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Treaty of Nystad

File:Fe- Medal 1721 Treaty of Nystad Peter the Great, Obverse.jpg
The overse of an Fe- medal 1721 by the Danish medallist Anton Schultz. Treaty of Nystad to end the Great Northern War by Peter the Great.
File:NystatIngria.png
Treaty effects: pre-war Sweden in yellow, Russia in green, Russian gains indicated.
File:Treaty of Nystad.jpg
Signing of the Treaty of Nystad
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The Treaty of Nystad (Russian: Ништадтский мир, Finnish: Uudenkaupungin rauha, Swedish: Freden i Nystad) was the last peace treaty of the Great Northern War. It was concluded between the Tsardom of Russia and the Swedish Empire on 10 September [O.S. 30 August] 1721 in the then Swedish town of Nystad (Finnish: Uusikaupunki). Sweden had settled with the other parties in Stockholm and Frederiksborg.

During the war, Peter I of Russia had occupied all Swedish possessions on the eastern Baltic coast: Swedish Ingria, where the soon to be new Russian capital of St. Petersburg was begun in 1703, Swedish Estonia and Swedish Livonia, which had capitulated in 1710, and Finland.

In Nystad, Frederick I of Sweden formally recognized the transfer of Estonia, Livonia, Ingria, and Southeast Finland (Kexholmslän and part of Karelia) to Russia in exchange for two million silver thaler, while the bulk of Finland was returned to Sweden.[1][2]

The treaty enshrined the rights of the Baltic-German nobility within Estonia and Livonia to maintain their financial system, existing customs border, self-government, Lutheran religion, and the German language; this special position in the Russian Empire was reconfirmed by all Russian Tsars from Peter the Great to Alexander II.[3]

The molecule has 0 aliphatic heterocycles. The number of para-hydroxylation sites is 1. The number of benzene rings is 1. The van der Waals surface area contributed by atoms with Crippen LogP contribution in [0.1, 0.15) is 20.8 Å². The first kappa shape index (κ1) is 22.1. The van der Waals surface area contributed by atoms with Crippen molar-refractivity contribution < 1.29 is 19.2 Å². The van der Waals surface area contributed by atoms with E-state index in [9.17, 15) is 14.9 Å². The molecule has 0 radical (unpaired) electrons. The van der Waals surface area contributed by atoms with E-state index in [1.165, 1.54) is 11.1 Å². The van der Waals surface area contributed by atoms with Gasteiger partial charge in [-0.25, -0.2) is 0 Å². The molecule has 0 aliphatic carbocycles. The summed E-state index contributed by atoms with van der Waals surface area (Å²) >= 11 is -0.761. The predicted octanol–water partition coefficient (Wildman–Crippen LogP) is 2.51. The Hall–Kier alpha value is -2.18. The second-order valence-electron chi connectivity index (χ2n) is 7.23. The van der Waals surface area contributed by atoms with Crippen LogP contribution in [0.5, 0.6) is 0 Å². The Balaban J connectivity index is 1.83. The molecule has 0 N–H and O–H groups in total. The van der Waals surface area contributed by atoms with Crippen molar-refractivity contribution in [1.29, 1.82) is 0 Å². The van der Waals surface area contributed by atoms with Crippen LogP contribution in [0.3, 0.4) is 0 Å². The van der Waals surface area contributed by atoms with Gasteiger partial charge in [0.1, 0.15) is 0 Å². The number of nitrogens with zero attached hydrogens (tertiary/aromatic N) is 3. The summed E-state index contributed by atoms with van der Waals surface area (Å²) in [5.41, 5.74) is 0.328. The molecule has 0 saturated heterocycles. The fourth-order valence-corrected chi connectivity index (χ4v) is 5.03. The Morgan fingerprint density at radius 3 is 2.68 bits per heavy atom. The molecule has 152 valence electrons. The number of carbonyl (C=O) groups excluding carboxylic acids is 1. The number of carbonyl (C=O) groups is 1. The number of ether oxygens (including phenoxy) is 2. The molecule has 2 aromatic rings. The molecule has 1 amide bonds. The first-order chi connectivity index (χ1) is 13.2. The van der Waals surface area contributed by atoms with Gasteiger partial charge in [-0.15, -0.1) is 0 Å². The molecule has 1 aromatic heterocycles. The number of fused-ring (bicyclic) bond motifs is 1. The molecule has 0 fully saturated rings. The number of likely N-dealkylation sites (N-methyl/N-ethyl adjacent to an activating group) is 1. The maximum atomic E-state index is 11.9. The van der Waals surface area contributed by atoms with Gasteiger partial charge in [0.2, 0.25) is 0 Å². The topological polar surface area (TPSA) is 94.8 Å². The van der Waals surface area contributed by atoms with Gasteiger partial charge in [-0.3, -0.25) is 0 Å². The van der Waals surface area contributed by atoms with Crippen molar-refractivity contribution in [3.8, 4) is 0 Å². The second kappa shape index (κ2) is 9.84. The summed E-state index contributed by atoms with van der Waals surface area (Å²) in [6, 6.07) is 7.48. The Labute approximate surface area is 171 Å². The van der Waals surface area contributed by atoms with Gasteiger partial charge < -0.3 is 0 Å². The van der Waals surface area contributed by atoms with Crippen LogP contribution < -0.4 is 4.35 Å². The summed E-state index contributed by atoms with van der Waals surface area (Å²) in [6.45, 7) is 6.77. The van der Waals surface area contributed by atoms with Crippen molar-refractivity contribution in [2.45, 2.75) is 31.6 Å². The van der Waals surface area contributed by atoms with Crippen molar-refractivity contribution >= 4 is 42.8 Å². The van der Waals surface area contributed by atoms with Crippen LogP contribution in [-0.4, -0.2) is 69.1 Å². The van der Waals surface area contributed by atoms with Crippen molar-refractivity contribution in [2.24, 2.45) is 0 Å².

Nystad manifested the decisive shift in the European balance of power which the war had brought about: the Swedish imperial era was over; Sweden entered the Age of Liberty, while Russia had emerged as a new empire.

Notes

In pre-1917 Saint Petersburg, in the Vyborgsky district (relatively nearest to Russo-Finnish border) one of the thoroughfares (now Lesnoy prospekt) was named after the Nystad treaty (Nystadt Street, Rus. Ништадтская улица).[4] The district also houses a church commemorating the first Russian victory in the Great Northern war, the Battle of Poltava – St. Sampsonius' Cathedral.

See also

References

  1. ^ Russian: РГАДА. Рукописный отдел библиотеки Московской Синодальной типографии. Фонд 381, ед.хр.805. Л.6. Original handwritten text of the Treaty of Nystad in Russian
  2. ^ Russian: Ништадтский мирный договор между Россией и Швецией, 30 августа 1721 г. Text of the Treaty of Nystad in Russian
  3. ^ Ragsdale, Hugh; V. N. Ponomarev (1993). Imperial Russian foreign policy. Cambridge University Press. p. 42. ISBN 978-0-521-44229-9. 
  4. ^ Лев Успенский. Записки старого петербуржца. (Lev Uspenskii. Zapiski starogo peterburjca.) Any edition.

External links

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